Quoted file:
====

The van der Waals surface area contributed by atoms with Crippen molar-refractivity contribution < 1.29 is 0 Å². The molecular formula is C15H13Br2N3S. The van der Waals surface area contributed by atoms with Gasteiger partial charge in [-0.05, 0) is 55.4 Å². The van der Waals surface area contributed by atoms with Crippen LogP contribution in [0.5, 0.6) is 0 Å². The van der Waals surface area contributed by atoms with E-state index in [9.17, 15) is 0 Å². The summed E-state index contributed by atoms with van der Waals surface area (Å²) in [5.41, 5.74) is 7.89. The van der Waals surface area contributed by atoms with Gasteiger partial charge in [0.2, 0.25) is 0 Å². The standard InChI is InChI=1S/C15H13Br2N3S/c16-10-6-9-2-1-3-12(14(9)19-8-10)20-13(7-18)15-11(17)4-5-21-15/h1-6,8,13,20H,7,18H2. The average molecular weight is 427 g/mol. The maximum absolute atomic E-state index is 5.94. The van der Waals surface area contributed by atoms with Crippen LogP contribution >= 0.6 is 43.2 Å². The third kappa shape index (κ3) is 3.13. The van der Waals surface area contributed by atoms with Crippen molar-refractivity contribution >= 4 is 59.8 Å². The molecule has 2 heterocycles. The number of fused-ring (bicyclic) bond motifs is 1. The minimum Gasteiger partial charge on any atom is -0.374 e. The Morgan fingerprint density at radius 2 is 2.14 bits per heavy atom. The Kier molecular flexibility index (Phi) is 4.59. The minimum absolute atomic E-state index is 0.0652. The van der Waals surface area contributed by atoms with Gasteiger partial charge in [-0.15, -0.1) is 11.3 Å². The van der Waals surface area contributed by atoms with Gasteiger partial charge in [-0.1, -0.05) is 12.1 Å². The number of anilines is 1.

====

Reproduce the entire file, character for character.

The van der Waals surface area contributed by atoms with Crippen molar-refractivity contribution < 1.29 is 0 Å². The molecular formula is C15H13Br2N3S. The van der Waals surface area contributed by atoms with Gasteiger partial charge in [-0.05, 0) is 55.4 Å². The van der Waals surface area contributed by atoms with Crippen LogP contribution in [0.5, 0.6) is 0 Å². The van der Waals surface area contributed by atoms with E-state index in [9.17, 15) is 0 Å². The summed E-state index contributed by atoms with van der Waals surface area (Å²) in [5.41, 5.74) is 7.89. The van der Waals surface area contributed by atoms with Gasteiger partial charge in [0.2, 0.25) is 0 Å². The standard InChI is InChI=1S/C15H13Br2N3S/c16-10-6-9-2-1-3-12(14(9)19-8-10)20-13(7-18)15-11(17)4-5-21-15/h1-6,8,13,20H,7,18H2. The average molecular weight is 427 g/mol. The maximum absolute atomic E-state index is 5.94. The van der Waals surface area contributed by atoms with Crippen LogP contribution >= 0.6 is 43.2 Å². The third kappa shape index (κ3) is 3.13. The van der Waals surface area contributed by atoms with Crippen molar-refractivity contribution >= 4 is 59.8 Å². The molecule has 2 heterocycles. The number of fused-ring (bicyclic) bond motifs is 1. The minimum Gasteiger partial charge on any atom is -0.374 e. The Morgan fingerprint density at radius 2 is 2.14 bits per heavy atom. The Kier molecular flexibility index (Phi) is 4.59. The minimum absolute atomic E-state index is 0.0652. The van der Waals surface area contributed by atoms with Gasteiger partial charge in [-0.15, -0.1) is 11.3 Å². The van der Waals surface area contributed by atoms with Gasteiger partial charge in [-0.1, -0.05) is 12.1 Å². The number of anilines is 1.